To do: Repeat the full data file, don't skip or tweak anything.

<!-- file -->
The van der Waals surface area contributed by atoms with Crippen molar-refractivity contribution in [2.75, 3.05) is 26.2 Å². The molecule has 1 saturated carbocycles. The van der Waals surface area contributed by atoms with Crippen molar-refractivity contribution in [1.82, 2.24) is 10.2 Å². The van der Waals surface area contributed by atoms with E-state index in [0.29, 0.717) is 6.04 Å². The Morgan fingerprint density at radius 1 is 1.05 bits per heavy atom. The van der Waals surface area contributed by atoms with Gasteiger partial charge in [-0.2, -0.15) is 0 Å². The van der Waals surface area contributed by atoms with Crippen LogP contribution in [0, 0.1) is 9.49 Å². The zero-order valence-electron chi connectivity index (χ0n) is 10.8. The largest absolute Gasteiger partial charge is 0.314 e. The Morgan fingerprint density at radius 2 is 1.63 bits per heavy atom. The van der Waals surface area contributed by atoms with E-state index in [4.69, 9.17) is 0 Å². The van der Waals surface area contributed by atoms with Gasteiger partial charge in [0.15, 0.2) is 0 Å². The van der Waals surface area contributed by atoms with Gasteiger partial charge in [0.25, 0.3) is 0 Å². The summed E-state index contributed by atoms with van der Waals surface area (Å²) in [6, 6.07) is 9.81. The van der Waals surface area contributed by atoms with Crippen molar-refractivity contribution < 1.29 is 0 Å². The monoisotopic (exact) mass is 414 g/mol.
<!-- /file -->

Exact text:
The van der Waals surface area contributed by atoms with Crippen molar-refractivity contribution in [2.75, 3.05) is 26.2 Å². The molecule has 1 saturated carbocycles. The van der Waals surface area contributed by atoms with Crippen molar-refractivity contribution in [1.82, 2.24) is 10.2 Å². The van der Waals surface area contributed by atoms with E-state index in [0.29, 0.717) is 6.04 Å². The Morgan fingerprint density at radius 1 is 1.05 bits per heavy atom. The van der Waals surface area contributed by atoms with Gasteiger partial charge in [-0.2, -0.15) is 0 Å². The van der Waals surface area contributed by atoms with Crippen LogP contribution in [0, 0.1) is 9.49 Å². The zero-order valence-electron chi connectivity index (χ0n) is 10.8. The largest absolute Gasteiger partial charge is 0.314 e. The Morgan fingerprint density at radius 2 is 1.63 bits per heavy atom. The van der Waals surface area contributed by atoms with E-state index in [4.69, 9.17) is 0 Å². The van der Waals surface area contributed by atoms with Gasteiger partial charge in [0.15, 0.2) is 0 Å². The van der Waals surface area contributed by atoms with Gasteiger partial charge in [0.25, 0.3) is 0 Å². The summed E-state index contributed by atoms with van der Waals surface area (Å²) in [6, 6.07) is 9.81. The van der Waals surface area contributed by atoms with Crippen molar-refractivity contribution < 1.29 is 0 Å². The monoisotopic (exact) mass is 414 g/mol.